Can I get debug output that tells me what optimizations happened, and then diff the two outputs to find out what changed?

I also see a “Pass Pipeline” utility that looks useful, but it’s not obvious to me how to use it.


(Ben Ng) #3

Arnold,

Thanks for the explanation of what’s going on here. Has the “optimizing a semantic function called from a semantic function” issue happened before, and is there a standard workaround?

I feel like adding an earlier optimization pipeline, and adding a new InlineSelection to the performance inliner, is a clunky solution to the problem.

Ben Ng

···

On Mar 3, 2017, 5:24 PM -0500, Arnold Schwaighofer <aschwaighofer@apple.com>, wrote:

Some documentation about debugging the swift compiler:

https://github.com/apple/swift/blob/master/docs/DebuggingTheCompiler.rst

Possibly, not all flags are documented:

https://github.com/apple/swift/blob/master/lib/SILOptimizer/PassManager/PassManager.cpp

To your specific question: We run several stages of the PerformanceInliner (https://github.com/apple/swift/blob/master/lib/SILOptimizer/Transforms/PerformanceInliner.cpp#L866) during our PassPipeline (https://github.com/apple/swift/blob/master/lib/SILOptimizer/PassManager/PassPipeline.cpp#L221) . One stage — “the high-level stage” — inlines everything up to “@_semantics” functions. The next stage also inlines those.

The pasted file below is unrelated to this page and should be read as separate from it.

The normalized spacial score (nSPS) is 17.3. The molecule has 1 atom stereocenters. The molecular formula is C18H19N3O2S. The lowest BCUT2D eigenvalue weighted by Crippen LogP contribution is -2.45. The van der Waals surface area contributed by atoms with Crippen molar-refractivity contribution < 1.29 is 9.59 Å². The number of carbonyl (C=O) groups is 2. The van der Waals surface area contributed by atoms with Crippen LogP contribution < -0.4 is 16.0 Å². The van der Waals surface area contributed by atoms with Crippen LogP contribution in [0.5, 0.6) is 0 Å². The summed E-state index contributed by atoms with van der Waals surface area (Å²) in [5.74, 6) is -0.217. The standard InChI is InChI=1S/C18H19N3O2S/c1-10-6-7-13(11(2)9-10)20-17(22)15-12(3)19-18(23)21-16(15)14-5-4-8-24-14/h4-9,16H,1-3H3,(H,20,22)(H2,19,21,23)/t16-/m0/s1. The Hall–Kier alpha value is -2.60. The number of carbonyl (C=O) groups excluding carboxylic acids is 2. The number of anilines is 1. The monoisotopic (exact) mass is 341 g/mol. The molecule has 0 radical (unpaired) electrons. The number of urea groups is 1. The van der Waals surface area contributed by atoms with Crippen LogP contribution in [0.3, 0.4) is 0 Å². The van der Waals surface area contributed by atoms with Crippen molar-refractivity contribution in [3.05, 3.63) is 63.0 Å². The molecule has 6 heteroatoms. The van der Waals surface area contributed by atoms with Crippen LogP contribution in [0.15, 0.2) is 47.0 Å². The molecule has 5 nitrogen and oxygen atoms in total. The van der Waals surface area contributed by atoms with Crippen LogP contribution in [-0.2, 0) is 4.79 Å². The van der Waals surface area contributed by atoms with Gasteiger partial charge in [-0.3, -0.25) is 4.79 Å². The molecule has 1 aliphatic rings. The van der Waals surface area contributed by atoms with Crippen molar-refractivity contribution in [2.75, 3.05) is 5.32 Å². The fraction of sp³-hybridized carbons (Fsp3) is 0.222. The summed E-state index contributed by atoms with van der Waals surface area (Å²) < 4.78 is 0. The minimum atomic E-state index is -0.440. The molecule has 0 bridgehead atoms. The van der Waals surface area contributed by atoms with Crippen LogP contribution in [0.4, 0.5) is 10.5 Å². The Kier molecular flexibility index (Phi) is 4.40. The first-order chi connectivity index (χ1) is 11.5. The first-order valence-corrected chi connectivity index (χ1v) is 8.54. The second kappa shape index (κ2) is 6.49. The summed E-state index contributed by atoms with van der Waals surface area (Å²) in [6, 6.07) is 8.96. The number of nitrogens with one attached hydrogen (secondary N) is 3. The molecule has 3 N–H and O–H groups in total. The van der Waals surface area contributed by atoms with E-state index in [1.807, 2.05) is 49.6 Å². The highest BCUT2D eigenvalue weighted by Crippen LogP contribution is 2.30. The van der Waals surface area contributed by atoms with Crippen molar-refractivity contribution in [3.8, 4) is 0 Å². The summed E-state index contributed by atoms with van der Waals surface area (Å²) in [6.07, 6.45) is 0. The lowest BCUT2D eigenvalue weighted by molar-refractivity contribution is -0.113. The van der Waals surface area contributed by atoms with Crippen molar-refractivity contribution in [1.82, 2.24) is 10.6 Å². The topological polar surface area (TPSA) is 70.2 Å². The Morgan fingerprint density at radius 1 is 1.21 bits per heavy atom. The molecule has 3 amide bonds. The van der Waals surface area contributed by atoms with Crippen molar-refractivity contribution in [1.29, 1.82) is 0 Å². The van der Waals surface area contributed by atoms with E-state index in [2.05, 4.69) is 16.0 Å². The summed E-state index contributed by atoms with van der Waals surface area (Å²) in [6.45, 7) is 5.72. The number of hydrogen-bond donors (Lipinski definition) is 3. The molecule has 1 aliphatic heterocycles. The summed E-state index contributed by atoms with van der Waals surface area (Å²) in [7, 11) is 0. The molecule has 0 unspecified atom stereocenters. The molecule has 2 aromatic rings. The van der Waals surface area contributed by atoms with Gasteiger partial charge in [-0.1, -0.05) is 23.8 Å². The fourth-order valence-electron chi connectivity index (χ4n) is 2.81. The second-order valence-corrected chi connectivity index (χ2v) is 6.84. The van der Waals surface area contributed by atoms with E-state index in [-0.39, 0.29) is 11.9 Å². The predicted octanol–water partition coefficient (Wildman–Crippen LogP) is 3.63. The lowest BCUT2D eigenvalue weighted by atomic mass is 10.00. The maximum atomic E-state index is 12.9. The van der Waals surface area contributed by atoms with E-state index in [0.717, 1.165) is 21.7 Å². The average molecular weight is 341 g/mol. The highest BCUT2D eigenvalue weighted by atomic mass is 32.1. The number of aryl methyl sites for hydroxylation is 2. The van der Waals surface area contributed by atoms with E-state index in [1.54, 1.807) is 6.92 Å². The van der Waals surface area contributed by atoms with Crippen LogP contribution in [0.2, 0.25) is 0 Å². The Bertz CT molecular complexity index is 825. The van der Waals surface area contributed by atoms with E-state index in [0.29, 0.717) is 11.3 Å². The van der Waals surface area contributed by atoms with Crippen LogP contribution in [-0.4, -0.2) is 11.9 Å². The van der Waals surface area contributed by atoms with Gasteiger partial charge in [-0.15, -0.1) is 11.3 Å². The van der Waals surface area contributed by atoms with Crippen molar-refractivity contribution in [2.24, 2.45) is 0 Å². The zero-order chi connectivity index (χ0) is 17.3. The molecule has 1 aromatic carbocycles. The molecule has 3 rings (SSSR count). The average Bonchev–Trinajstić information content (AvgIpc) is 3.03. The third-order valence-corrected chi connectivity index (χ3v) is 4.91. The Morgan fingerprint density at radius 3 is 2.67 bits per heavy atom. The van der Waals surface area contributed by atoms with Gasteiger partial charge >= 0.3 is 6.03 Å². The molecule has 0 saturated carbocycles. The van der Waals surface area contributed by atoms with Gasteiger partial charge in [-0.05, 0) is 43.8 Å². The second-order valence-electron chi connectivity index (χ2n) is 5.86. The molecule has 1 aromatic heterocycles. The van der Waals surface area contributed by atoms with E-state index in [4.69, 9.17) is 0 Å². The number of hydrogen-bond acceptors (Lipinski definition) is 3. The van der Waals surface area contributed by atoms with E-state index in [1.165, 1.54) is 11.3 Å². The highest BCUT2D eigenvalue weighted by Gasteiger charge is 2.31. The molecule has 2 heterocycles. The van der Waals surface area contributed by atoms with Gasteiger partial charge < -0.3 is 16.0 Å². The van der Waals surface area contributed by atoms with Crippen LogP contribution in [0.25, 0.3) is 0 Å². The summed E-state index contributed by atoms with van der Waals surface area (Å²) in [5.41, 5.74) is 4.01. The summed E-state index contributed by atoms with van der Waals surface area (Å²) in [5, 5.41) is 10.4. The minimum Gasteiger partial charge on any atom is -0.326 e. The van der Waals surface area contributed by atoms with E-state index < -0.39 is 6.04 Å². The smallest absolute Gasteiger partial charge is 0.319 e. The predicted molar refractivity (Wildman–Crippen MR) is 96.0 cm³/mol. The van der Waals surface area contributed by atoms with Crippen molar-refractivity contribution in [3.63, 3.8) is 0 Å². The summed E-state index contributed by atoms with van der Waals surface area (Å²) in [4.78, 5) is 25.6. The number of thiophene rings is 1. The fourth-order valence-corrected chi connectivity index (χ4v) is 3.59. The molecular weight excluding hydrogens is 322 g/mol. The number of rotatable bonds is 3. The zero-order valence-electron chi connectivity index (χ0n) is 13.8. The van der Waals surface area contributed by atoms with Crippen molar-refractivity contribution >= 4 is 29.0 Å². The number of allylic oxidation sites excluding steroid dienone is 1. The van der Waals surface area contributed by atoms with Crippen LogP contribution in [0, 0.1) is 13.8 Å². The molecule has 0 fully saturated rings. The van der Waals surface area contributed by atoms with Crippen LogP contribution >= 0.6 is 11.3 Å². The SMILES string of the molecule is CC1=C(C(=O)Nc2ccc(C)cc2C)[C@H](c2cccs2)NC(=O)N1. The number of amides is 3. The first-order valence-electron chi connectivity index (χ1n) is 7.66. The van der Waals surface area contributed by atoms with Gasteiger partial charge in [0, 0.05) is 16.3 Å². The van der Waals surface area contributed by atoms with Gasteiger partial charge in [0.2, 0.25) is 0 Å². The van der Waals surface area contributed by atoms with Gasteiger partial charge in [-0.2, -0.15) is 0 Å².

- Run PerformanceInliner without-semantic-inlining (https://github.com/apple/swift/blob/master/lib/SILOptimizer/PassManager/PassPipeline.cpp#L445)
- Run Optimizations that rely on seeing @semantics calls
- …
- Run PerformanceInline with-semantic-inlining (https://github.com/apple/swift/blob/master/lib/SILOptimizer/PassManager/PassPipeline.cpp#L449)
- …

If you mark a function like append with @_semantics which internally has calls to @_semantics functions you prevent the optimizations that rely on having those calls exposed/inlined from working since those calls are now hidden behind an @_semantics function that did not get inlined.

The file https://github.com/apple/swift/blob/master/lib/SILOptimizer/PassManager/PassPipeline.cpp contains the code that sets up the pass pipeline. You can see which optimizations are scheduled in which order.

If you want to see a list of passes being run dynamically "-Xllvm -sil-print-pass-name" would be the flag to add, I think.

> On Mar 3, 2017, at 9:58 AM, Ben Ng via swift-dev <swift-dev@swift.org> wrote:
>
> I noticed that adding any semantic attribute to the two Array.append functions causes performance regressions in the Array benchmark. I think that it’s because the delayed inlining is blocking some array optimizations from happening.
>
> What are some tips for debugging this sort of issue? There are a whole bunch of passes, and it’s difficult to figure out how they all interact. Reading the SIL generated after all optimizations have been run is pretty tedious, and I’m hoping that there’s a smarter way to go about this
> .
>
> Can I get debug output that tells me what optimizations happened, and then diff the two outputs to find out what changed?
>
> I also see a “Pass Pipeline” utility that looks useful, but it’s not obvious to me how to use it.